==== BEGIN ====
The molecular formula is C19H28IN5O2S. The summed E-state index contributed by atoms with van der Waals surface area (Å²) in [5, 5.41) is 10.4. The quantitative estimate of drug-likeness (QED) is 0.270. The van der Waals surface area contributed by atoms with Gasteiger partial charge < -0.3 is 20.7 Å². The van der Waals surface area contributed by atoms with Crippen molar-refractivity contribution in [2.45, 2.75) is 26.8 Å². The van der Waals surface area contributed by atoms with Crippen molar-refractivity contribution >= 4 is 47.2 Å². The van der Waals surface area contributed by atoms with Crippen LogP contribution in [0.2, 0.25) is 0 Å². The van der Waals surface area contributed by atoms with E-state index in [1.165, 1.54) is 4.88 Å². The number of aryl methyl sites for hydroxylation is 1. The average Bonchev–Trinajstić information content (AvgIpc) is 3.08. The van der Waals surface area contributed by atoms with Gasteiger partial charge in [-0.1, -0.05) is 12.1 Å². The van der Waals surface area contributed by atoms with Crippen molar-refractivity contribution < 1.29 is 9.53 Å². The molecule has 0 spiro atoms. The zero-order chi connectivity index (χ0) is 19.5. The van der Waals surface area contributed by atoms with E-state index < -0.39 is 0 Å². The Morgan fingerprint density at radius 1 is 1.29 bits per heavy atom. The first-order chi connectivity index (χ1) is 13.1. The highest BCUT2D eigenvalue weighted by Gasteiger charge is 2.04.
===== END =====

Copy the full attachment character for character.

The molecular formula is C19H28IN5O2S. The summed E-state index contributed by atoms with van der Waals surface area (Å²) in [5, 5.41) is 10.4. The quantitative estimate of drug-likeness (QED) is 0.270. The van der Waals surface area contributed by atoms with Gasteiger partial charge < -0.3 is 20.7 Å². The van der Waals surface area contributed by atoms with Crippen molar-refractivity contribution in [2.45, 2.75) is 26.8 Å². The van der Waals surface area contributed by atoms with Crippen molar-refractivity contribution >= 4 is 47.2 Å². The van der Waals surface area contributed by atoms with Crippen LogP contribution in [0.2, 0.25) is 0 Å². The van der Waals surface area contributed by atoms with E-state index in [1.165, 1.54) is 4.88 Å². The number of aryl methyl sites for hydroxylation is 1. The average Bonchev–Trinajstić information content (AvgIpc) is 3.08. The van der Waals surface area contributed by atoms with Gasteiger partial charge in [-0.1, -0.05) is 12.1 Å². The van der Waals surface area contributed by atoms with Crippen molar-refractivity contribution < 1.29 is 9.53 Å². The molecule has 0 spiro atoms. The zero-order chi connectivity index (χ0) is 19.5. The van der Waals surface area contributed by atoms with E-state index < -0.39 is 0 Å². The Morgan fingerprint density at radius 1 is 1.29 bits per heavy atom. The first-order chi connectivity index (χ1) is 13.1. The highest BCUT2D eigenvalue weighted by Gasteiger charge is 2.04.